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Countdown to the (possibly contested) US election

Ian Bremmer's Quick Take:

Normalcy is incrementally coming to the United States, if not yet to a lot of developing markets, but certainly to Europe, certainly to China. And I haven't spent a lot of time talking about the US election yet, certainly nothing close to the media coverage. I thought I would today because we've got 99 days until November 3rd. You say 100 days yesterday, sounds like a bigger deal, but that's only because we have a base 10 numeric system. If we had a base three numeric system, 99 days out would be pretty meaningful, right? But no, I thought let's finally, right, we've got these massive, incredibly expensive, billions of dollars spent, a year and a half of the entire process, I mean, by far a greater subversion of democracy, the way the US elections are held than any other advanced industrial democracy in the world. We all know it. Democrats, Republicans, people sick of the party system. We all recognize nothing can be done about it. It's fantastic for special interests that spend an immense amount of money trying to ensure that candidates do their bidding. But now that we are only 99 days out, political polls really do start to matter. We know who the candidates are on both sides. We don't yet have the V.P. on the Biden side. But still, I mean, we're pretty close. 100 days out, 99 days out, you feel like you can start paying attention.

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US-China relations all-time low; federal troops in Portland; Biden's pick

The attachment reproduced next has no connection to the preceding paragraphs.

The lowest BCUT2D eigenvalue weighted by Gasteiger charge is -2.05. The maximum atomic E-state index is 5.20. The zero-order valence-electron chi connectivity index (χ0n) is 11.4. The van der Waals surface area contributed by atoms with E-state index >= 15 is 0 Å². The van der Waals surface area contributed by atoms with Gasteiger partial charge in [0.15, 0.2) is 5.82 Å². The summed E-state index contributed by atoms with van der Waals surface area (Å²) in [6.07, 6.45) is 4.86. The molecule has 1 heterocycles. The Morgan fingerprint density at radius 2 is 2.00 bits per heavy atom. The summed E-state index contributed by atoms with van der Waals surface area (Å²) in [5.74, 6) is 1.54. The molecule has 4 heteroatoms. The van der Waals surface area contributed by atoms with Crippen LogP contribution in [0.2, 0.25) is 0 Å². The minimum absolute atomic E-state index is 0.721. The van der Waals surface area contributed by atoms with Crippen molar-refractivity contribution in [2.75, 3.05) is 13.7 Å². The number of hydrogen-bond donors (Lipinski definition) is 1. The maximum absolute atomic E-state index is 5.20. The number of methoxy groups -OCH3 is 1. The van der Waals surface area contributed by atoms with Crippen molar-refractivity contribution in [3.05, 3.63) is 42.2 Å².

Jon Lieber, managing director for the United States at Eurasia Group, provides his perspective on US Politics In 60 Seconds - this week from in front of the Emancipation Memorial in Lincoln Park in Washington, D.C., which is currently behind barricades because some protesters want to tear it down.

First question, with the tit for tat escalation of closing consulates between the US and China, are US-China relations at an all-time low?

Well, they're certainly not very good. And probably the most important marker was a really tough speech given by Secretary of State Mike Pompeo at the Nixon Center in California. Perhaps important for its symbolism, that this is an end of an era of engagement that began with President Nixon in 1969. You've got a lot of escalating factors. You've got these closing embassies, accusations of espionage by the Chinese, the potential banning of TikTok. And WeChat in the US. You've got the potential banning of Huawei. And, of course, you've got the ongoing trade war and sanctions. Now, the trade war may become less important as a factor, along with the other worsening parts of this relationship. The Chinese have retaliated so far proportionately. They don't want to be seen as the ones escalating this advance of a presidential election.